I built my first website, an online version of my university’s literary journal, in 1999. Actually, I convinced my much smarter roommate to build it for me, then I duplicated his template, copied and pasted each story or poem from QuarkXPress into NotePad, and added a few basic HTML tags. And boom — we were live on the web.
I was instantly hooked. Even though I had no programming skills and very little training in graphic design, I decided to start an online literary magazine after I graduated. I was working on Capitol Hill, and The White Shoe Irregular was an attempt to keep my creative juices flowing. A couple of friends helped me get the site up and running (thanks, Josh and Weston!), and within a few months, we were publishing a new piece of fiction, poetry, or satire almost every day.
When Movable Type came out, my life got much easier. I no longer had to spend two hours every night marking up the next day’s piece and renaming files via FTP. And thanks to our shiny new content management system, the site’s design became much more sophisticated. (Translation: I added a sidebar.)
The site got featured on a few “cool page of the day” websites and even won “Best Content/E-zine Website” at the 2001 South by Southwest Web Awards. (I had no idea what SXSW was, so I didn’t bother to show up for the awards ceremony. My life might be very different today if I had made the trip to Austin.)
Around mid-2003, my enthusiasm for the site began to wane (one can only imitate McSweeney’s for so long), and rather than let the site live up to its name, I decided to shut it down. I am happy to note that the site has never gone offline — the entire archive is still available.
Almost immediately, I began working on a new site called Gnoyle. (Yeah, I know, terrible name. It’s a long story.) But deciding exactly what the site should be and do and look like took a little longer than anticipated. I think the “Coming Soon” page was the only thing on the site for the better part of a year.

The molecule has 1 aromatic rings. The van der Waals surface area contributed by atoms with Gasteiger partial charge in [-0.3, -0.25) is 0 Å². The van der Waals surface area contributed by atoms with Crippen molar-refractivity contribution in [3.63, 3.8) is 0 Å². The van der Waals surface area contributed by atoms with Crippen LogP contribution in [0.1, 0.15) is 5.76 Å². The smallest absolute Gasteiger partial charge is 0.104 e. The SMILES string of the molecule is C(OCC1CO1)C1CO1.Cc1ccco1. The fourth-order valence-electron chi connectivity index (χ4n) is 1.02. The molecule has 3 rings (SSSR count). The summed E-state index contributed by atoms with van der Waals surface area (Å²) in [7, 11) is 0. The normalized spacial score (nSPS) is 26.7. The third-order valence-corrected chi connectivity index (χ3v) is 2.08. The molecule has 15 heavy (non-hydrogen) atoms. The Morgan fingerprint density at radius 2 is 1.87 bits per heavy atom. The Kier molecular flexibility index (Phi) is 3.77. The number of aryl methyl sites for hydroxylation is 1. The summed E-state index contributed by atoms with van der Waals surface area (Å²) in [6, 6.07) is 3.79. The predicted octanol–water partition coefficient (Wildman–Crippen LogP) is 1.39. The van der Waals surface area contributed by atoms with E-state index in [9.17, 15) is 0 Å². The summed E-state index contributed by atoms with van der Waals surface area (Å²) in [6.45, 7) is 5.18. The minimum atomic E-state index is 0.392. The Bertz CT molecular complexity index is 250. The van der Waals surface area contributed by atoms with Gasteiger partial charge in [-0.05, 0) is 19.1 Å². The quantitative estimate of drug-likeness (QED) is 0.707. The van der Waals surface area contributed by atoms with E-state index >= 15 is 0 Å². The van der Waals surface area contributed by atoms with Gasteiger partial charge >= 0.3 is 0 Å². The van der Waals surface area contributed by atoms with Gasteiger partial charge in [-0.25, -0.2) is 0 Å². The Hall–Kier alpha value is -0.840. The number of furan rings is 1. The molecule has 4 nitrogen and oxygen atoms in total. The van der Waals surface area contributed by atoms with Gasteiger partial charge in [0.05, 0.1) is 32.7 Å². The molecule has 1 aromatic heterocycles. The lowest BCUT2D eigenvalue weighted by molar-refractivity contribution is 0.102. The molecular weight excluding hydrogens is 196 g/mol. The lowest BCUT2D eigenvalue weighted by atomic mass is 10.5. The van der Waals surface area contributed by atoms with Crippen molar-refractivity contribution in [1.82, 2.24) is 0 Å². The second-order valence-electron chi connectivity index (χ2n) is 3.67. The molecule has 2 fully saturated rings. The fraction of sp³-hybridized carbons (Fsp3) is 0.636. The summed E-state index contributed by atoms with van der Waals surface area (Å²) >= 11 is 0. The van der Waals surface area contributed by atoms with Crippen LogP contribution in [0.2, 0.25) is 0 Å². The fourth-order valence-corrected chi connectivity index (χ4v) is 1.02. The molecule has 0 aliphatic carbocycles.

Eventually, I decided not to decide, and Gnoyle became the place I published anything and everything that was on my mind — short fiction, book and movie reviews, interesting quotes, and bizarre overheard conversations. I even made a bold departure from my black-and-white color scheme.
Gnoyle lived on to see a few more iterations…
But grad school was right around the corner, and I soon found myself with another stagnant site on my hands. This time, I took down the site and gave up the domain name. In the intervening nine years, no one has claimed gnoyle.com — a sure sign that I could have chosen a better name for the site.
At Iowa State, I created more electronic portfolios than I care to remember. The process was always arduous, but each site that I created taught me a little more about web design and little more about what I wanted my online presence to look like.
At some point (2006? 2007?), I decided I needed to own a professional domain name, so I went with the obvious choice and registered quinnwarnick.com. (Thanks, ancestors, for having a unique last name! Thanks, Mom and Dad, for giving me a unique first name!) Of course, registering a domain name and creating a site are two very different things, so I was back to a “Coming Soon” page.
When that got too embarrassing, I added a splash of color and a few links to spruce things up.
In 2009, I scrapped the rooster and went completely professional (i.e., boring) for my academic job search. I added teaching and research statements, teaching evaluations, an HTML version of my c.v., and a fancy contact form. For the first time in five years, I was almost practicing what I preached to my web design students.
And, sadly, that’s how the site has looked for the past three years. Other than minor updates to reflect job changes or the new courses I was teaching each semester, quinnwarnick.com has been ridiculously stagnant.
So. It’s time for something new. I’m not quite sure what that something will be, but I hope it involves more regular updates, some reflection on remnants from my digital past (like these screenshots of old sites), and better integration of the many scattered pieces of my digital present. I’m asking the graduate students in my Digital Self class to develop (or redevelop) an online presence this semester, so it only seems fair that I should play along, too.
To get started, I’ve stripped down the site to a default theme and moved a few things around. The final version of the site (if such a thing can be said to exist) will be taking shape over the next few months, and I’ve decided to keep the site live as I work on it, so things might look a messy for a bit. With any luck, the mess won’t last for another four or five years.